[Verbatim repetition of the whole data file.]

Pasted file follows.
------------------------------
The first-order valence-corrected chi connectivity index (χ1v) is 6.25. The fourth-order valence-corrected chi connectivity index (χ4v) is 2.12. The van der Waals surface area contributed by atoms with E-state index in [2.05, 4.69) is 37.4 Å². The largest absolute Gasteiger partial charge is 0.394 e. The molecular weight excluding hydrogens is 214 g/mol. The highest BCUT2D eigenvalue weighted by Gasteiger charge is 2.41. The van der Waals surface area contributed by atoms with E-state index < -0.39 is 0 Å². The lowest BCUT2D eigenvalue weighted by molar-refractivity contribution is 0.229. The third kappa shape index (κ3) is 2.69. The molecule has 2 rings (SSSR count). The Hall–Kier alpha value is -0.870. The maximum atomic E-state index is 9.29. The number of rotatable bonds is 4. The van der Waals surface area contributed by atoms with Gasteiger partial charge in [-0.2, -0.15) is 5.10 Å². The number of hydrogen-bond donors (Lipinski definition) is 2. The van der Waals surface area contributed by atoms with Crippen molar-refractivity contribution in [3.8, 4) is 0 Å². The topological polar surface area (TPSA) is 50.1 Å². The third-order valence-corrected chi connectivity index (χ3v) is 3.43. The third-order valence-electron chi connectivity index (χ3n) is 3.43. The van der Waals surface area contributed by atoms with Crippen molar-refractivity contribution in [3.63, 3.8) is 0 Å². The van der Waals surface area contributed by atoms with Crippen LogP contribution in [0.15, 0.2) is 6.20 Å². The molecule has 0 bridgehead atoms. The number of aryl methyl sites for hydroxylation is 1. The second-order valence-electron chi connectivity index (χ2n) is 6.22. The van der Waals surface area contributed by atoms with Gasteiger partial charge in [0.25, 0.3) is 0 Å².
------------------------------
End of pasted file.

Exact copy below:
The first-order valence-corrected chi connectivity index (χ1v) is 6.25. The fourth-order valence-corrected chi connectivity index (χ4v) is 2.12. The van der Waals surface area contributed by atoms with E-state index in [2.05, 4.69) is 37.4 Å². The largest absolute Gasteiger partial charge is 0.394 e. The molecular weight excluding hydrogens is 214 g/mol. The highest BCUT2D eigenvalue weighted by Gasteiger charge is 2.41. The van der Waals surface area contributed by atoms with E-state index < -0.39 is 0 Å². The lowest BCUT2D eigenvalue weighted by molar-refractivity contribution is 0.229. The third kappa shape index (κ3) is 2.69. The molecule has 2 rings (SSSR count). The Hall–Kier alpha value is -0.870. The maximum atomic E-state index is 9.29. The number of rotatable bonds is 4. The van der Waals surface area contributed by atoms with Gasteiger partial charge in [-0.2, -0.15) is 5.10 Å². The number of hydrogen-bond donors (Lipinski definition) is 2. The van der Waals surface area contributed by atoms with Crippen molar-refractivity contribution in [3.8, 4) is 0 Å². The topological polar surface area (TPSA) is 50.1 Å². The third-order valence-corrected chi connectivity index (χ3v) is 3.43. The third-order valence-electron chi connectivity index (χ3n) is 3.43. The van der Waals surface area contributed by atoms with Crippen molar-refractivity contribution in [3.63, 3.8) is 0 Å². The van der Waals surface area contributed by atoms with Crippen LogP contribution in [0.15, 0.2) is 6.20 Å². The molecule has 0 bridgehead atoms. The number of aryl methyl sites for hydroxylation is 1. The second-order valence-electron chi connectivity index (χ2n) is 6.22. The van der Waals surface area contributed by atoms with Gasteiger partial charge in [0.25, 0.3) is 0 Å².